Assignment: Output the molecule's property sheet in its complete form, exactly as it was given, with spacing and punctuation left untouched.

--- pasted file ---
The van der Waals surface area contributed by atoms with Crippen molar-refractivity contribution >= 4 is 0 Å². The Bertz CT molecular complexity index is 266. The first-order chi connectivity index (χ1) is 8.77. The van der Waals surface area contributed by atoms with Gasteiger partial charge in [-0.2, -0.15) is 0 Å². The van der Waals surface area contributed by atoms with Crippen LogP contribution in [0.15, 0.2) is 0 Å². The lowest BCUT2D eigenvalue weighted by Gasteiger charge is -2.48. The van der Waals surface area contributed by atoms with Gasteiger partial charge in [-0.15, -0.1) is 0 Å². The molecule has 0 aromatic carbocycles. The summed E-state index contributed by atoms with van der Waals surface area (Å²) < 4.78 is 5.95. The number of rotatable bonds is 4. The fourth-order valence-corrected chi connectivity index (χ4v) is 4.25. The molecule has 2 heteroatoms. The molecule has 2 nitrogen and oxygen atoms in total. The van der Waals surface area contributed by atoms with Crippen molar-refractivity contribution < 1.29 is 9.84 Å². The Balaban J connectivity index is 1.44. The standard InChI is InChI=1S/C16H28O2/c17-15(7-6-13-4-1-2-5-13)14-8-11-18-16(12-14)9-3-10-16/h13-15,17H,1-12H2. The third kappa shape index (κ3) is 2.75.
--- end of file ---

The van der Waals surface area contributed by atoms with Crippen molar-refractivity contribution >= 4 is 0 Å². The Bertz CT molecular complexity index is 266. The first-order chi connectivity index (χ1) is 8.77. The van der Waals surface area contributed by atoms with Gasteiger partial charge in [-0.2, -0.15) is 0 Å². The van der Waals surface area contributed by atoms with Crippen LogP contribution in [0.15, 0.2) is 0 Å². The lowest BCUT2D eigenvalue weighted by Gasteiger charge is -2.48. The van der Waals surface area contributed by atoms with Gasteiger partial charge in [-0.15, -0.1) is 0 Å². The molecule has 0 aromatic carbocycles. The summed E-state index contributed by atoms with van der Waals surface area (Å²) < 4.78 is 5.95. The number of rotatable bonds is 4. The fourth-order valence-corrected chi connectivity index (χ4v) is 4.25. The molecule has 2 heteroatoms. The molecule has 2 nitrogen and oxygen atoms in total. The van der Waals surface area contributed by atoms with Crippen molar-refractivity contribution < 1.29 is 9.84 Å². The Balaban J connectivity index is 1.44. The standard InChI is InChI=1S/C16H28O2/c17-15(7-6-13-4-1-2-5-13)14-8-11-18-16(12-14)9-3-10-16/h13-15,17H,1-12H2. The third kappa shape index (κ3) is 2.75.